It may be July, but it is never too early to prepare for the opening of deer season. From developing a cool-season food-plot plan and hanging tree stands to studying the landscape and travel corridors, diehard whitetail enthusiasts can make the best of their summer preparing for their upcoming season. 

For one reason or another, many hunters wait until the last minute to start working on their hunting properties. Actually, hundreds of things are available to be done, and dull moments are few and far between. One of the most-productive is to reflect on previous seasons and identify key features on your land to increase the odds of being in the right place at the right time. When hunters can see these high-traffic areas on paper, it can be an eye-opening experience.

Hunters can benefit from a better knowledge and understanding of the terrain and animal travel patterns. Most hunters have a long history on a property and already have a feeling about deer movements from opening day to Jan. 1, thanks to scouting, hunting different stands and sifting through thousands of trail-camera images. But many are always looking for a better place to hang a stand to see that big buck in legal shooting hours. 

It doesn’t end at still- or stand-hunters, either. Hunters with a kennel of hounds have a keen advantage in understanding deer travel routes and bedding areas. Hunters with a long history on a property know where deer will generally bed, where they will get up and go, and where they will cross  interior roads when pushed. As soon as the hounds jump, the elders will know exactly where a deer is going to cross;  they are usually correct.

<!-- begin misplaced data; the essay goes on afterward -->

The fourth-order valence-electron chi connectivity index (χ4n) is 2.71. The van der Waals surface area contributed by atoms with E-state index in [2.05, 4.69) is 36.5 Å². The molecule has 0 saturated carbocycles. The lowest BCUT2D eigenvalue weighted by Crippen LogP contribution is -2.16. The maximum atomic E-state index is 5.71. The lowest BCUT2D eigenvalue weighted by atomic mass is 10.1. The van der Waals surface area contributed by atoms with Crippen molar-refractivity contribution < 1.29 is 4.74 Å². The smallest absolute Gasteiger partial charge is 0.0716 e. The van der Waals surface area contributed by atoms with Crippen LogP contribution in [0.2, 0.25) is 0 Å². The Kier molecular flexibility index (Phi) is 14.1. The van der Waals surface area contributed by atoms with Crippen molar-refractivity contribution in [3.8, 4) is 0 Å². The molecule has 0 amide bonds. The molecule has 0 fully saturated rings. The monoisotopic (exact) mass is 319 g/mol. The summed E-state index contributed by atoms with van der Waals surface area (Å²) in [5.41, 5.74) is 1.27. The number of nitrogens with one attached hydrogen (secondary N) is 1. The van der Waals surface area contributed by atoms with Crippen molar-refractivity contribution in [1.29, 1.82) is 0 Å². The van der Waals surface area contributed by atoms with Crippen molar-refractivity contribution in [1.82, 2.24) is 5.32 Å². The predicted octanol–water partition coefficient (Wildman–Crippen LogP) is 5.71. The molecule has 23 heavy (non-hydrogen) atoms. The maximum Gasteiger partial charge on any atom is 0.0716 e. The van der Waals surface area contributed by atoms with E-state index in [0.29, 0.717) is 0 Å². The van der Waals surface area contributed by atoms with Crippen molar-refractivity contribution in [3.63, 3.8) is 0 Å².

Additionally, today’s deer hounds are usually carrying GPS tracking collars, so hunters can watch on handheld screens and see where the dogs are with precision. When they are hot on a big buck, the paths they choose are normally the habitual routes they can plot on a computer screen.  

For most productive hunters, success comes from years of info gathered by trial and error and stored in their brains. Most people learn better visually, so to gain the greatest advantage over their prey, hunters should use aerial photographs and transcribe their knowledge of deer activity onto paper or electronically onto computer-mapping programs. 

Hunters using hounds can benefit greatly by using maps loaded with historical data on deer crossings and bedding areas. Not only will the maps assist hunters to figure out where to put standers on a hunt, the hunt organizer can determine the size of the areas to hunt with the number of hunters they have. They should mark potential stand locations on these maps to see how many hunters are needed to cover a hunting area. 

Hunting properties are broken up into terrain components, including fields, swamps, streams, thickets and a range of different forest types of various age classes. Hunters should identify all deer stands, major crossings, bedding, feeding, travel corridors and anything else that seems important. Seeing these areas on paper will help hunters make decisions on where to set up new stands or where and when to hunt stands at different times of the season or on different wind directions. 

Make plenty of notes and revise maps routinely when new information is gathered throughout the season. Make sure to include notes on positive and negative outcomes on various stands. Sometimes, negative feedback on a stand location or former stand location is the best information and should never be omitted. The more information added to these maps, the better-equipped hunters are to make the best decisions and spend the best hours in the woods in the most-opportune areas for the best chance at encountering a big trophy buck. 

Information is the key to happiness!